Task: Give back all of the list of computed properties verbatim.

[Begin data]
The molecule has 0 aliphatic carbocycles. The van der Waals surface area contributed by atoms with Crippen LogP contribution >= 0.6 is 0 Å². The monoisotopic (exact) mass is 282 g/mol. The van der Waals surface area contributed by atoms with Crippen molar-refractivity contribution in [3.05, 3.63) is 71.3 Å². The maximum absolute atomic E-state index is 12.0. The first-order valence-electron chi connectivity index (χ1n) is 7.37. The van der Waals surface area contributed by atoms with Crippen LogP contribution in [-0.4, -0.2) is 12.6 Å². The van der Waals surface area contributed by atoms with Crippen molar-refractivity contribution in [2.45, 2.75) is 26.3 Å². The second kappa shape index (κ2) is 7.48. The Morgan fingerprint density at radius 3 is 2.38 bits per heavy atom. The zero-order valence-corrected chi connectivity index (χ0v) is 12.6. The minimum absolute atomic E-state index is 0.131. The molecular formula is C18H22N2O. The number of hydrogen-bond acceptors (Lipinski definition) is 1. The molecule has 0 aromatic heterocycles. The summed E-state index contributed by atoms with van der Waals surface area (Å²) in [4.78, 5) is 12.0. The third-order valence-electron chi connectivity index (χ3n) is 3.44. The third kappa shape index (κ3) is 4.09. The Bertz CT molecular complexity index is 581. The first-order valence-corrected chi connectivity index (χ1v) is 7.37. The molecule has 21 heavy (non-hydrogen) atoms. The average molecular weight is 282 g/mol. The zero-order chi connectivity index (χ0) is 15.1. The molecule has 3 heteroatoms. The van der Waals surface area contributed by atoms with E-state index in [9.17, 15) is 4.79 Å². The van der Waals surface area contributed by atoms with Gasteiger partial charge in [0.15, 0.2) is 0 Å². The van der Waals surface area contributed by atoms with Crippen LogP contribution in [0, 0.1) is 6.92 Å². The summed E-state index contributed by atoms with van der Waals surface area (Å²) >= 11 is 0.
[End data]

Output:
The molecule has 0 aliphatic carbocycles. The van der Waals surface area contributed by atoms with Crippen LogP contribution >= 0.6 is 0 Å². The monoisotopic (exact) mass is 282 g/mol. The van der Waals surface area contributed by atoms with Crippen molar-refractivity contribution in [3.05, 3.63) is 71.3 Å². The maximum absolute atomic E-state index is 12.0. The first-order valence-electron chi connectivity index (χ1n) is 7.37. The van der Waals surface area contributed by atoms with Crippen LogP contribution in [-0.4, -0.2) is 12.6 Å². The van der Waals surface area contributed by atoms with Crippen molar-refractivity contribution in [2.45, 2.75) is 26.3 Å². The second kappa shape index (κ2) is 7.48. The Morgan fingerprint density at radius 3 is 2.38 bits per heavy atom. The zero-order valence-corrected chi connectivity index (χ0v) is 12.6. The minimum absolute atomic E-state index is 0.131. The molecular formula is C18H22N2O. The number of hydrogen-bond acceptors (Lipinski definition) is 1. The molecule has 0 aromatic heterocycles. The summed E-state index contributed by atoms with van der Waals surface area (Å²) in [4.78, 5) is 12.0. The third-order valence-electron chi connectivity index (χ3n) is 3.44. The third kappa shape index (κ3) is 4.09. The Bertz CT molecular complexity index is 581. The first-order valence-corrected chi connectivity index (χ1v) is 7.37. The molecule has 21 heavy (non-hydrogen) atoms. The average molecular weight is 282 g/mol. The zero-order chi connectivity index (χ0) is 15.1. The molecule has 3 heteroatoms. The van der Waals surface area contributed by atoms with E-state index in [9.17, 15) is 4.79 Å². The van der Waals surface area contributed by atoms with Gasteiger partial charge in [0.15, 0.2) is 0 Å². The van der Waals surface area contributed by atoms with Crippen LogP contribution in [0, 0.1) is 6.92 Å². The summed E-state index contributed by atoms with van der Waals surface area (Å²) >= 11 is 0.